7 NOT SO FAST! RIF (reduction in force) is changed under SB 191. The bill requires using “teacher ineffectiveness” to determine RIFs. The law would no longer state that probationary teacher contracts are cancelled first in a RIF. SB 191 provides that no teacher can be hired or transferred into a school without the “school’s” consent. This would supersede current CBA (collective bargaining agreement) provisions and current board policy. If a teacher cannot get an assignment after two hiring cycles – because he or she cannot get the consent of a receiving school – the teacher goes on unpaid leave.

8 NOT SO FAST! School boards must also adapt their principal evaluations so that at least 66% of a principal’s evaluation is based on a combination of student academic growth and the effectiveness or increased effectiveness of the teachers who work in the principal’s school.

9 NOT SO FAST! SB 191 does not codify the Governor’s Educator Effectiveness Council, but it gives the council more jobs. It also makes the council work closely with the State Board of Education and allows the State Board to take over the council’s work if that work is not completed by December 31, 2010. Instead of the Governor’s Educator Effectiveness Council making recommendations to the Legislature, the council will make recommendations to the State Board. Three State Board seats are up for election in November 2010: Angelika Schroeder (up for re-election, former BVSD school board member) and the seats held by Peggy Littleton and Randy DeHoff who are not running. All seven of the State Board of Education members, including Angelika Schroeder and Jane Goff (former CEA Vice President) took a motion of support for this bill.

10 NOT SO FAST! If you didn’t already think teaching is a risky job this bill should convince you that it is. This bill would touch every single one of us – no matter your level of experience in the district. You, your best friend, or your colleagues down the hall could lose your jobs if Sen. Michael Johnston passes this anti-teacher, anti-union bill. Evaluations will be used to hire, fire, pay, assign, and dismiss teachers in ways that you cannot even imagine today. We must marshal our forces and get our members mobilized right now. With your help…… WE WILL KILL THIS BILL!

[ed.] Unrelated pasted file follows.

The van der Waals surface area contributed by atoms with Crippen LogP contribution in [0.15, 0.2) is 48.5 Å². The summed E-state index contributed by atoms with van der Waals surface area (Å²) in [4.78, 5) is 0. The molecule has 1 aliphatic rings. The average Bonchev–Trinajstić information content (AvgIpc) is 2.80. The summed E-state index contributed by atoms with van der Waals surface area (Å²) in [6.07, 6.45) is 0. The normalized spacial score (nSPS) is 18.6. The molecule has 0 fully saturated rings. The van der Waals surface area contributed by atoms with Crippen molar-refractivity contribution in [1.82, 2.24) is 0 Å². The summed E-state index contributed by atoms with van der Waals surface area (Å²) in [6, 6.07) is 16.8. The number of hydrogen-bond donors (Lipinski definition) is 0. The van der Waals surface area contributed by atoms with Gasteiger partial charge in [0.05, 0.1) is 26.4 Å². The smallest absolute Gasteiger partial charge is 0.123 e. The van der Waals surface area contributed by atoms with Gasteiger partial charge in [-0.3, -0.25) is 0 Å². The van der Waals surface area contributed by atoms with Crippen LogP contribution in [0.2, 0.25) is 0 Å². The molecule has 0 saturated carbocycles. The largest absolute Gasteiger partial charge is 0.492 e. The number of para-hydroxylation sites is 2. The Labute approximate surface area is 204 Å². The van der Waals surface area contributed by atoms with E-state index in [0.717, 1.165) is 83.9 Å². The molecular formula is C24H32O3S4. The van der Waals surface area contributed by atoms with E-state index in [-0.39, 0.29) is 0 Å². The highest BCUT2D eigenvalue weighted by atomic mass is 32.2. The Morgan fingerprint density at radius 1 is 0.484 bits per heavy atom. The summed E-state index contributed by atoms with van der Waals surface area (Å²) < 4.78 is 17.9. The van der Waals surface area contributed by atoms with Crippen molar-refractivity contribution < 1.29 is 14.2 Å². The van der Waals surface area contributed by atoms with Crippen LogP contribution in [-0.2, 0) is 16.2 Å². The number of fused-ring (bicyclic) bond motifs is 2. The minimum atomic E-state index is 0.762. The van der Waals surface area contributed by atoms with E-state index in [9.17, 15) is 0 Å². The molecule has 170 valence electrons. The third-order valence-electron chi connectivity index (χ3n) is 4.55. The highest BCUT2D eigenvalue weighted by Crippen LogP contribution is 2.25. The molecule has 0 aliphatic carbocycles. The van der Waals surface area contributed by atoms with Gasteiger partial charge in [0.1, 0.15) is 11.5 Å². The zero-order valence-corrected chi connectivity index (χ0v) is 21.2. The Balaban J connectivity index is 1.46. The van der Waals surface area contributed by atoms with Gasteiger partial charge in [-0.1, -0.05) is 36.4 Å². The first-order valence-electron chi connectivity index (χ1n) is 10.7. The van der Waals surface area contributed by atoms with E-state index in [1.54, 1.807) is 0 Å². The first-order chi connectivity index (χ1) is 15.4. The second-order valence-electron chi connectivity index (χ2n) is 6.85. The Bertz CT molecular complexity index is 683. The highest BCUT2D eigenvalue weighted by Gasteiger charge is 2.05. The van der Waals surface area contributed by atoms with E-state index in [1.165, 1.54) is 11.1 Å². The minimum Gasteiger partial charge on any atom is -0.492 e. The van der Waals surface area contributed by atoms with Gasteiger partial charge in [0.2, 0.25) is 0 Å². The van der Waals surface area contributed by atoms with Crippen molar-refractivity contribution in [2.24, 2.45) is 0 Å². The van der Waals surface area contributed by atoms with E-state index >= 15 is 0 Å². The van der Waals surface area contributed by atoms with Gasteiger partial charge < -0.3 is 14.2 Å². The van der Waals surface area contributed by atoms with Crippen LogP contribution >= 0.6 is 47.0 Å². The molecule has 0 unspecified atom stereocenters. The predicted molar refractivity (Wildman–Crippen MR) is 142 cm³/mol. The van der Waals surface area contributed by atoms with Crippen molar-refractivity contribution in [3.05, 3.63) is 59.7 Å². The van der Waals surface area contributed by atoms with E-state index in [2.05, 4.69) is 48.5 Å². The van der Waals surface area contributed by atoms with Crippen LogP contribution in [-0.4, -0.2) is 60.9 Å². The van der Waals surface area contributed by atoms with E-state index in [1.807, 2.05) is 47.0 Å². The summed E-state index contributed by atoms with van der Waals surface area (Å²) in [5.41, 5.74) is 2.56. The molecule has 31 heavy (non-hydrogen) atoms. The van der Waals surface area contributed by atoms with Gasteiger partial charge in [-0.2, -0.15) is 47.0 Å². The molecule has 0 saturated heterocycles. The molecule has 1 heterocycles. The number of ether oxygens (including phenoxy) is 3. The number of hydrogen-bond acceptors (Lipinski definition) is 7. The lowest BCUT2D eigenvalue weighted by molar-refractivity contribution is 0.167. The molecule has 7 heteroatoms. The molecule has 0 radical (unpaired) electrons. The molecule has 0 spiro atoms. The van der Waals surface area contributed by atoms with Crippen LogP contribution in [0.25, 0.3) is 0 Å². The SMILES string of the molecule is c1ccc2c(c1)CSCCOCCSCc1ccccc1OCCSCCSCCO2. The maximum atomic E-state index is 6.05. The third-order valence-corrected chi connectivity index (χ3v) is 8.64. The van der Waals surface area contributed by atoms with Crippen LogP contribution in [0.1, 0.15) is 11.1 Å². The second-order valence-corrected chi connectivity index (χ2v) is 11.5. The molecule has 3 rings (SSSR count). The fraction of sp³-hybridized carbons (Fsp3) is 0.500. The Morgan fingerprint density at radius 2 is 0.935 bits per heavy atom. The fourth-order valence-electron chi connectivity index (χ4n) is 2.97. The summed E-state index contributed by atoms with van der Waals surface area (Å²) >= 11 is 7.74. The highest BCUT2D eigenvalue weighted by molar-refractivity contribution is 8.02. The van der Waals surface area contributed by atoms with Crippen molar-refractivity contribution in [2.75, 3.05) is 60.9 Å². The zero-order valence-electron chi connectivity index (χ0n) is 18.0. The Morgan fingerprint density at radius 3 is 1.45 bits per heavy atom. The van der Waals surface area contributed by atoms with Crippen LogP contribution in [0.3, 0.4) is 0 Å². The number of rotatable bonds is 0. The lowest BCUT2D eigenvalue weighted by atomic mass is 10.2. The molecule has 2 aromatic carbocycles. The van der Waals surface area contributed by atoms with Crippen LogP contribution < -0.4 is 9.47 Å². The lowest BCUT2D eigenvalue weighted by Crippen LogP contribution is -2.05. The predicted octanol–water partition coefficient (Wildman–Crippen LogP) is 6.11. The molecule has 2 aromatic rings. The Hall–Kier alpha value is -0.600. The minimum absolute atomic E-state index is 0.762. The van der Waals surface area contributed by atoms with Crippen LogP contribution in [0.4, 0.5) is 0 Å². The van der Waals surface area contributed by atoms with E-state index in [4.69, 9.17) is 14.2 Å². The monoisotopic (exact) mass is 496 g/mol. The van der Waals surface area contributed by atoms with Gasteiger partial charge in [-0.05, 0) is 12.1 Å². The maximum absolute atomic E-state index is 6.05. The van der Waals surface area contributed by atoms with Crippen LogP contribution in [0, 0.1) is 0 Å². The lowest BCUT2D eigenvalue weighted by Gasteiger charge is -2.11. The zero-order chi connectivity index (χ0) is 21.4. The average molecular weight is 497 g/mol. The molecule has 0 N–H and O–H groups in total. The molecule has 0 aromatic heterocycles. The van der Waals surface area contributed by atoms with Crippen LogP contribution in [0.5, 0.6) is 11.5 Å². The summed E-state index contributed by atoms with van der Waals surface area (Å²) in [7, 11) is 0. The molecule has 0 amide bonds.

11 Here’s how YOU must work to kill this bill - To be successful in fighting SB 191, Senator Johnston’s teacher evaluation and due process bill, we need educator voices in the capitol talking with their legislators. CEA is launching Rolling Lobby Days to ensure a continuous stream of educators voicing our message. BV and Westminster EA have chosen April 20 th as our united day. However, if that date doesn’t work – here are other days: April 19, 21, 22, 26, 27, 28, 29. Please contact BVEA if you are willing to go down on these days. There are still BVEA professional leave days available if a group goes downtown. It was stated the legislators are really enjoying the conversations they have had with teachers so far at the Capitol. They want to hear from educators in the schools!!